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The first permanent settlements on the Indus River took place as a result of the rise of agriculture in around 7000 B.C. They existed at the same time as those of the Euphrates River in Mesopotamia.

The Indus river begins in Tibet and empties into the Arabian Sea. With an average length of 3040 kilometres it now flows through the territories of India and Pakistan.

The development of these primitive inhabitants was as advanced as was their agriculture. In the fourth millennium their villages had developed a more homogenous way of life, forming the base of what would become the Indus Valley Civilization.

During its most prosperous period (2500-1800 B.C.) it is estimated that this culture would have taken in the Indian cities of Bombay in the southeast and Delhi in the east, as far as the eastern border of Iran in the west, the Himalayas in the north, and the Arabian Sea in the south, covering Afghanistan, Pakistan and part of India. In this way the sanctuary of the waters of the Indus and the other rivers of Pakistan and India was developed. It is estimated that the area of its domain was around one million square kilometres.

This was a highly urbanized civilization from which approximately one hundred settlements have been found. The largest cities were Mohenjo-Daro and Harappa, located in what is now Pakistan.

It is estimated that these cities had between 20 and 40 thousand inhabitants respectively, making them the most extensive urban areas in ancient times. They seem to have been the capitals what are currently the Pakistani regions of Punjab in the case of Harappa, and Sind in the case of Mohenjo-Daro. Both cities were built on clay mounds and both had citadels fortified by brick walls placed higher than the rest of the city. Similarly to the Greek Acropolis, the citadels enclosed main buildings.

Mohenjo-Daro, built alongside the Indus River, had twelve main streets, ranging from 9 to 14 metres in width which divided the city into twelve blocks. Eleven of these were residential. The citadel was in the twelfth block, placed on an artificial rectangular mound about 6 metres in height. It held the «Great Bath»; the «Great Granary», a building that could have been the home to a priest or some other authority and the «Assembly Hall«.

In Harappa, alongside the Ravi River, the citadel (where a centralized administration may have been located) was towards the west of the city.

The main cities of this culture in India include Ropar in the Punjab, Lothal in Gujarat and Kalibangan in Rajasthan.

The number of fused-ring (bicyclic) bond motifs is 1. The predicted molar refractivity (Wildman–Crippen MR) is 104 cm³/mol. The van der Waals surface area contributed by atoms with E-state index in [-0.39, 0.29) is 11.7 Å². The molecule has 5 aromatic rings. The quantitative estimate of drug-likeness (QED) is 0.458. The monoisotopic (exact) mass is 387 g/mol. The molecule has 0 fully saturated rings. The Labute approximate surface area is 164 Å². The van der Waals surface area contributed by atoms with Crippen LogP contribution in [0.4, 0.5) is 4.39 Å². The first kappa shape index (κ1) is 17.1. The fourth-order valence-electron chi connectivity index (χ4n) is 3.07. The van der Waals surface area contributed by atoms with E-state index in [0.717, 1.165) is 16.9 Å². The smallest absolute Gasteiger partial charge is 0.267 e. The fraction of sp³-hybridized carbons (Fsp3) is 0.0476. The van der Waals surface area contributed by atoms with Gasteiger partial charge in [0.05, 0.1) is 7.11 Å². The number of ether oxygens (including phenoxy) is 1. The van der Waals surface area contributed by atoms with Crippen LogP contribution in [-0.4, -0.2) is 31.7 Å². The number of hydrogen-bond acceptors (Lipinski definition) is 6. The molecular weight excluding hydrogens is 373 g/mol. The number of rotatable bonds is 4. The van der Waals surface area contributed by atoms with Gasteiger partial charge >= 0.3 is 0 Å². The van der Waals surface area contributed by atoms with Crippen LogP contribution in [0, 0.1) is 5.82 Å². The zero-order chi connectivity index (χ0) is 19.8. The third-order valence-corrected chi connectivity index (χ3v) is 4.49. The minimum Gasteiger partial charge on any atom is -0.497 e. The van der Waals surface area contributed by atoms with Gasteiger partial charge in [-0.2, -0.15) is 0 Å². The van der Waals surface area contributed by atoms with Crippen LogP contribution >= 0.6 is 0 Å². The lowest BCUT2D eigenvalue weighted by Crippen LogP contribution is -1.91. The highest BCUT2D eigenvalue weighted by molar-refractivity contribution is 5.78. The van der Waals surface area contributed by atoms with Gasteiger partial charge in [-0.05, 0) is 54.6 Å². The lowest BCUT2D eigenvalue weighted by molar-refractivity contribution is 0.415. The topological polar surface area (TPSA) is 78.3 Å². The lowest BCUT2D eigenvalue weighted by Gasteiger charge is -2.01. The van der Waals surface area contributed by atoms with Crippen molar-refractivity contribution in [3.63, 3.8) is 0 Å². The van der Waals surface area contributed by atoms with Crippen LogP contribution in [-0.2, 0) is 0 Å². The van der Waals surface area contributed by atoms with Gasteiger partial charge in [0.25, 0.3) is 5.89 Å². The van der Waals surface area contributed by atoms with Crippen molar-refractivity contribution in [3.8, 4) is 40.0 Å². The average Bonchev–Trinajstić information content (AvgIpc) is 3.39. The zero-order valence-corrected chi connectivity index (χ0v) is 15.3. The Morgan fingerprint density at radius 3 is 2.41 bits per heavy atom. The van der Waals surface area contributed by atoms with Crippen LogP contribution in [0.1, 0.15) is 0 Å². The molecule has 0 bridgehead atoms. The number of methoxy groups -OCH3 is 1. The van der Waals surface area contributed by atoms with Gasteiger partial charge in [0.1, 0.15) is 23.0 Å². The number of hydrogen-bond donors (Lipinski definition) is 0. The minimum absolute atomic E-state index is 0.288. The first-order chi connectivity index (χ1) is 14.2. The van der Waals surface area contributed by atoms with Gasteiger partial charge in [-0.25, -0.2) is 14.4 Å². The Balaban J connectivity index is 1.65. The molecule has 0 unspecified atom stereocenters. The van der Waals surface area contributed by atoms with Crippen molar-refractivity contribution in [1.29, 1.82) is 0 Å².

The Design of the Cities

The cities, some of which were walled, were well planned. The streets were laid out in straight angles, forming squares, as in a chessboard.

They had a complex underground sewer system, unparalleled in ancient times until the Roman period, 2000 years later. They also had irrigation systems to channel water during flooding of the Indus.

As has been mentioned, the main buildings, which may have been religious, ceremonial or administrative, were in the fortresses or citadels.

The rest of the city held many houses, worker’s barracks, public buildings, granaries, shops and the workshops of artisans and metalsmiths. Religious temples, palaces, royal tombs and religious buildings have not been found.

People lived in terraced houses made of bricks and adobe. These were in narrow alleys, between the main streets. They had up to three stories, accessed by stairs that reached the roof, which was flat and supported by wood columns. The external walls were straight, without decoration or windows. These houses had many rooms. Most houses had a drainage tube in the first floor, connected to the city sewer system, a bathroom with a toilet that poured into a ceramic recipient or directly into the sewers, and a water well. Moreover, the adobe walls had a complex drainage system to drain rainwater.

The uniformity of the houses and the regular street disposition have been interpreted as reflecting rigid state control and also as the first example of urban planning in history.

Social stratification has not been able to be established, but, judging by differences in house sizes, there seems to have been some wealthier groups. In Harappa, there was a artisan neighborhood where houses had only three rooms.

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